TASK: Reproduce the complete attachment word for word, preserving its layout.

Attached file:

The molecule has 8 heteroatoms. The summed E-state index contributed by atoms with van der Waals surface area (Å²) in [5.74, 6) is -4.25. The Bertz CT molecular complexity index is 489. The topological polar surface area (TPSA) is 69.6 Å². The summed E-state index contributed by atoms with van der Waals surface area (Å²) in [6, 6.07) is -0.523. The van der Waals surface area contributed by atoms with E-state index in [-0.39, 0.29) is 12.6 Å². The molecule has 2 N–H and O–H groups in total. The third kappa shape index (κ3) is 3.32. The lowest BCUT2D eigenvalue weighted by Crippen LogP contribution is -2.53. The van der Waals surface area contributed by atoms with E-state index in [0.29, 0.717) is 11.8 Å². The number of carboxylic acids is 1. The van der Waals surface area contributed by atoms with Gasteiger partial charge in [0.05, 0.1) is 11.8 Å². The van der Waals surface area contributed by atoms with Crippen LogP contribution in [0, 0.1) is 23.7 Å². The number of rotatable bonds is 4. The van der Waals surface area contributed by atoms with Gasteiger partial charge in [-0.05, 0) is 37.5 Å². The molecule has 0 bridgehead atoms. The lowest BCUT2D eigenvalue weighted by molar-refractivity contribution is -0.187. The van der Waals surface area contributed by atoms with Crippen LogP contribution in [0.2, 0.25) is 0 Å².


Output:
The molecule has 8 heteroatoms. The summed E-state index contributed by atoms with van der Waals surface area (Å²) in [5.74, 6) is -4.25. The Bertz CT molecular complexity index is 489. The topological polar surface area (TPSA) is 69.6 Å². The summed E-state index contributed by atoms with van der Waals surface area (Å²) in [6, 6.07) is -0.523. The van der Waals surface area contributed by atoms with E-state index in [-0.39, 0.29) is 12.6 Å². The molecule has 2 N–H and O–H groups in total. The third kappa shape index (κ3) is 3.32. The lowest BCUT2D eigenvalue weighted by Crippen LogP contribution is -2.53. The van der Waals surface area contributed by atoms with E-state index in [0.29, 0.717) is 11.8 Å². The number of carboxylic acids is 1. The van der Waals surface area contributed by atoms with Gasteiger partial charge in [0.05, 0.1) is 11.8 Å². The van der Waals surface area contributed by atoms with Crippen LogP contribution in [0, 0.1) is 23.7 Å². The number of rotatable bonds is 4. The van der Waals surface area contributed by atoms with Gasteiger partial charge in [-0.05, 0) is 37.5 Å². The molecule has 0 bridgehead atoms. The lowest BCUT2D eigenvalue weighted by molar-refractivity contribution is -0.187. The van der Waals surface area contributed by atoms with Crippen LogP contribution in [0.2, 0.25) is 0 Å².